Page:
Moderate physical exercise boosts our energy by improving blood flow, raising blood sugar levels, and increasing the number of certain neurotransmitters in our brain. However, research shows that non-professional sports can positively affect not only our resource supply, but our cognitive skills, too. Is it true for all ages and health conditions? How long does it actually take to see results from exercise? And which mechanisms lay behind this process? Read on to learn what scientists from ITMO’s Center for Neuroscience in Education who have recently launched a project on students' mental well-being have to say about these and other related questions.
How does physical activity affect cognitive function?
There are several mechanisms behind this connection. While some researchers believe that this happens due to a skills transfer – that is, a process in which the training of one skill (e.g. motor functions) leads to a greater performance in another (e.g. spatial skills) – others rely on physiological factors. In particular, enriched cognitive skills can be a result of an increased blood flow to the brain, the stimulation of synaptic plasticity, or neurogenesis in the hippocampus (a brain region associated with memory, spatial skills, and other cognitive functions). It can also have to do with an increased production of the brain-derived neurotrophic factor (BDNF), a protein that supports the survival of existing neurons and encourages growth of new ones. Sports also strengthen connections in the motor-cognitive network, improving the transmission of signals between the brain areas responsible for both motor and cognitive skills.
Which cognitive skills are improved by sports?
The relationship between physical activity and cognitive skills has been studied for a long time, with most research focusing on the relationship between sports and executive functions. Executive functions are a set of cognitive skills that allow us to perform complex tasks such as decision-making, planning, mental flexibility, working memory, self-control, etc. Some studies show that the more children (aged 8-12) move and play outside, the better their working memory and self-control is.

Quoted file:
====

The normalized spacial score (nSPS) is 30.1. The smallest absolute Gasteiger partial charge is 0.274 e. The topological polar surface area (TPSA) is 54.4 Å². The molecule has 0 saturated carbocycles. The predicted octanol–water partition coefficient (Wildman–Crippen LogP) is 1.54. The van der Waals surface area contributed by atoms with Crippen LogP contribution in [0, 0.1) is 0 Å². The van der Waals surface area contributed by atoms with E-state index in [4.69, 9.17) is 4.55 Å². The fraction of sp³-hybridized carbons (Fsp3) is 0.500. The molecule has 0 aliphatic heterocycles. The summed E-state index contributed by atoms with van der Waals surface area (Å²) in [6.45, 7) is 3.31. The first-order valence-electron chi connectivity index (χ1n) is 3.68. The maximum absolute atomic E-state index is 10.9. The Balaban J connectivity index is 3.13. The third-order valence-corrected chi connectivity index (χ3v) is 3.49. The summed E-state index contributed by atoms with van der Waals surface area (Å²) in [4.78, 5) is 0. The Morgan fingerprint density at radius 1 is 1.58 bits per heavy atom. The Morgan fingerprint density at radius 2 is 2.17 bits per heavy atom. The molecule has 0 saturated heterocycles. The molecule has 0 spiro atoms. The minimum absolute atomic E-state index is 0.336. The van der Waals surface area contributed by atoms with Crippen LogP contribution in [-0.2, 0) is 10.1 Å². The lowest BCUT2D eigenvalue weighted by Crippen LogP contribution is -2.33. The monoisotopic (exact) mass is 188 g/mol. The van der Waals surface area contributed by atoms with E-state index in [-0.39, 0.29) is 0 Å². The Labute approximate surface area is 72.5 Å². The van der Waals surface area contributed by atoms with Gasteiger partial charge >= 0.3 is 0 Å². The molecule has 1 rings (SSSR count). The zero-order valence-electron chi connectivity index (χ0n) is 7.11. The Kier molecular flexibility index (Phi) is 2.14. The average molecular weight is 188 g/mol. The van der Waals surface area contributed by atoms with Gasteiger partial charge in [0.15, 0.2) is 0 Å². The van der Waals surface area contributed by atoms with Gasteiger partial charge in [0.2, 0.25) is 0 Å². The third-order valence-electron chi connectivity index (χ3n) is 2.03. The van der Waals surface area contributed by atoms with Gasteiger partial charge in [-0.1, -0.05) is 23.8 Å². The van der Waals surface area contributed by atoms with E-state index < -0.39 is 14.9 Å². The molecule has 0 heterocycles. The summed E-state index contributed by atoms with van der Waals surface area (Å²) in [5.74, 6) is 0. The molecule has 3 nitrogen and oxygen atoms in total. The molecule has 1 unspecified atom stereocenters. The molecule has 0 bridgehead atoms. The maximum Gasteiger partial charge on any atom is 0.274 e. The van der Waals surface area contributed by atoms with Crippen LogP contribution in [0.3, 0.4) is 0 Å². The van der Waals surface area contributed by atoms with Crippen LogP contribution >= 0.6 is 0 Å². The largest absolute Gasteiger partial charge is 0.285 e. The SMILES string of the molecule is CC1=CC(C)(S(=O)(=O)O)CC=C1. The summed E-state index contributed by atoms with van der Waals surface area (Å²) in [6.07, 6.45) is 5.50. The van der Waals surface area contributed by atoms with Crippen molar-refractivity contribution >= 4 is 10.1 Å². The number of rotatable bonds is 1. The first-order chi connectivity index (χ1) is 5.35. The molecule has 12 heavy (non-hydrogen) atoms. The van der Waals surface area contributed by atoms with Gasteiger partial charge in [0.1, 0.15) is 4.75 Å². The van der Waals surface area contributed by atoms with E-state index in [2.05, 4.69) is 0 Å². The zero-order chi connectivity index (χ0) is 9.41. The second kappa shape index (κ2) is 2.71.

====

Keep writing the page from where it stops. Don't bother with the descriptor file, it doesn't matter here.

What else do sports help us improve?
Several scholars emphasize the link between exercise and spatial abilities that enable us to understand and remember the visual and spatial relations among objects or space (e.g. via mental rotation). One study has shown that students were more successful at neurocognitive tasks after ten months of wrestling, whereas another demonstrated similar results after five weeks of dancing.
Are sports beneficial at any age?
There is a difference in cognitive functions between athletes and non-athletes of various ages. For example, more physically trained adolescents (aged 12-15) had far better results than their peers who didn’t do much sports when dealing with tasks focused on visual-spatial working memory, information processing, and cognitive control. The same is true for groups aged 18-24 and 60-70.
How long does it take to see results from exercise?
Although even moderate-intensity exercise enhances our cognitive function, some researchers point out the differences between professional and aspiring athletes. They stress that the effect of exercise on cognition occurs only when a person works out consistently and intensively. Giorgia Cona and her colleagues, for instance, spotted differences in self-control and speed of information processing between more and less successful runners. A research team led by Torbjörn Vestbergconducted a similar experiment on higher- and lower-division football players. The same can be said about spatial skills: athletes who have practiced sports longer, for instance, were proved to have better spatial orientation.
Can we trust these studies?
Most of the case studies are correlational, meaning that they establish statistical patterns between two phenomena, not their causal links. That’s why there is room for alternative explanations: say, individuals with higher cognitive abilities train more and thus become successful athletes faster. For instance, researchers proved that the performance of professional football players on their executive function tests can be used to predict their number of goals and passes even two seasons later.
Does an active lifestyle have a similar effect to sports?
Nevertheless, there are studies showing that people can boost their cognitive skills by performing even brief physical activities and doing sports non-professionally. For instance, the participants of one experiment focused better after having a 30-minute moderate-intensity workout. Then, there’s a meta-analysis devoted to the positive effect of classroom-based physical activity breaks on the students’ attention levels. Another experiment proved that five months of karate training improve older people’s (aged 70) attention, stress resistance, and motor functions, while three months of aerobics provide cognitive benefits in people with Parkinson’s disease.